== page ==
An unchecked box could result in unintentional donations for two U.S. Senate candidates
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This story was corrected at 9 a.m on Saturday, 6/19/21, to correctly identify WinRed as a conservative fundraising platform.
If campaign donors aren’t careful, they could be committing to future contributions without realizing it.
Republicans Sean Parnell, of Pittsburgh, and Kathy Barnette, of Huntingdon Valley, both candidates vying for retiring U.S. Sen. Pat Toomey’s, R-Pa., seat, are the latest Pennsylvania politicians to take a page out of former President Donald Trump’s financing playbook — one that automatically signs donors up for monthly donations.
“The U.S. Senate is evenly divided,” a message on Parnell’s donation page reads. “Senate control depends on you … and me.”
Under that message is a pre-checked box that automatically signs donors up for a recurring payment. Unless the donor unchecks it on their own, they could be committing to a monthly donation, which ranges from $5 to $5,800.
WinRed, a conservative fundraising platform, powers the sites. Gerrit Lansing launched the platform in 2019 to compete with ActBlue, the Democratic political action committee.
WinRed did not respond to a request for comment on the fundraising tactic.
“Trump knows to save our nation, we must win back the Senate,” a message on Parnell’s page reads. “But we can’t do it [without] you. Commit to a second donation on the 30th to join Sean and Trump back in the fight to take back the Senate, protect our freedoms, and save America.”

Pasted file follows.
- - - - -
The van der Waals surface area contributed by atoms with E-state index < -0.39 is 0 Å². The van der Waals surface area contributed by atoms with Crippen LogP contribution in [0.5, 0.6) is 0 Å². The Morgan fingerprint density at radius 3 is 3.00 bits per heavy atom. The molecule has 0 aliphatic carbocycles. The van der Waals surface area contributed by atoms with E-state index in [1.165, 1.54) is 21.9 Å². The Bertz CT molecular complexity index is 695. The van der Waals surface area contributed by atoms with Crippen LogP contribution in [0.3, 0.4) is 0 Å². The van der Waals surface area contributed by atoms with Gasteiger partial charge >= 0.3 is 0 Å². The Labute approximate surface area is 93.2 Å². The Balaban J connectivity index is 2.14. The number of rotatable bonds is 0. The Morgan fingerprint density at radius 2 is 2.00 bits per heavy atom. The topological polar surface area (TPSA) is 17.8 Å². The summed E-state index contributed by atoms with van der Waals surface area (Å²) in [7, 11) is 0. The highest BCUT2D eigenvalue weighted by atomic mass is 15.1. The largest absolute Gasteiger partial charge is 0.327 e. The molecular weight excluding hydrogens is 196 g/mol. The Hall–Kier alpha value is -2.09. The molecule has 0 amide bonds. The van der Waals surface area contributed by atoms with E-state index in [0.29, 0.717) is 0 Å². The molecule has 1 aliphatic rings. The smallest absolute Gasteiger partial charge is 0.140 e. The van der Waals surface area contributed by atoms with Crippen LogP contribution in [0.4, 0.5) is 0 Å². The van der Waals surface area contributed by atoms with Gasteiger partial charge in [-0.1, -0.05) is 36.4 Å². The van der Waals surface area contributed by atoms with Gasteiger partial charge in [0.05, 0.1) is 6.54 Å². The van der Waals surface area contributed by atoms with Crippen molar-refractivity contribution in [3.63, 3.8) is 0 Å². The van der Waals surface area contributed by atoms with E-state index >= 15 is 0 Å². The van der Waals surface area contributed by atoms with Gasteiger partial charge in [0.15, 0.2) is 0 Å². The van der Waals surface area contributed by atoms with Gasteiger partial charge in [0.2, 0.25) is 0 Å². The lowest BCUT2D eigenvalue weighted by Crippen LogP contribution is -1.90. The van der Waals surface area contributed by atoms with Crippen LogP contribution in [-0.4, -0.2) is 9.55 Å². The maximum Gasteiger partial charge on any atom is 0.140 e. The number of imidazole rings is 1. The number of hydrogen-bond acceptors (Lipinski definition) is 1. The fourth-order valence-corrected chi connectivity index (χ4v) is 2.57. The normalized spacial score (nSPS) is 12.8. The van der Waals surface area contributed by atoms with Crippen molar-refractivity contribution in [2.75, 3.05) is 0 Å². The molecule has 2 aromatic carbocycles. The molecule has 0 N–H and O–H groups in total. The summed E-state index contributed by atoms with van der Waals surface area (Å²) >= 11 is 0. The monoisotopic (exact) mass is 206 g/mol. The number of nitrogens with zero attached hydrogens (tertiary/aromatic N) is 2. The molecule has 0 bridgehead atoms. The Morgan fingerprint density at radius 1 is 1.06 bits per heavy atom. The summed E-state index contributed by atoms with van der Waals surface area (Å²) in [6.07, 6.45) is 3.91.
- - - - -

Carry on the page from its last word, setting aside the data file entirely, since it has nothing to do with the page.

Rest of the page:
If the box under that message isn’t unchecked, the campaign is authorized to take an additional $10 from the donor at the end of the month.
Barnette’s donation page is set up the same way and asks donors to help the campaign reach its quarterly deadline with a pre-checked box that authorizes the campaign to take $10 at the end of the month.
This tactic, though not illegal, has raised ethical questions in recent election cycles.
Thousands of people complained when the Trump campaign charged them several times for what was meant as a one-time donation, according to the New York Times. Eventually, the campaign and Republican National Committee refunded more than $122 million, the New York Times reported.
Donation pages for Democratic U.S. Senate candidates do not automatically sign up donors for recurring donations. Five other announced GOP candidates do not use the practice, and some criticized their opponents for using the tactic.
“It’s disappointing but not surprising that Sean Parnell and Kathy Barnette are trying to trap donors into giving recurring donations when the motivation is a one-time contribution,” Sean Gale, a Republican U.S. Senate hopeful, told the Capital-Star. “Both Parnell and Barnette have a history of raising money for losing congressional races.”
“Both are political opportunists who use campaigns to selfishly raise their own profiles in the hopes of selling more books and becoming conservative celebrities,” Gale added.
In May, the Federal Election Commission, which oversees federal election spending, unanimously suggested that Congress ban the use of pre-checked boxes.
U.S. Sens. Amy Klobuchar, D-Minn., and Dick Durbin, D-Ill., introduced legislation that would do just that. The legislation, if it became law, would require consent from donors for recurring payments. Political committees and campaigns would also have to tell donors how to cancel their contributions.
Bill McSwain, a former Philadelphia-area federal prosecutor and Pennsylvania gubernatorial hopeful, was criticized last month for using the pre-checked box tactic, the Capital-Star previously reported.
A spokesperson for Freedom PA, McSwain’s political action committee, told the Capital-Star that it is in “constant communication” with supporters.
The spokesperson added that “donors understand the urgency of the fight we’re in to ensure we do not continue to have our freedoms trampled on as [Gov.] Tom Wolf has done for the past seven years.”
Originally published at www.penncapital-star.com,by Marley Parish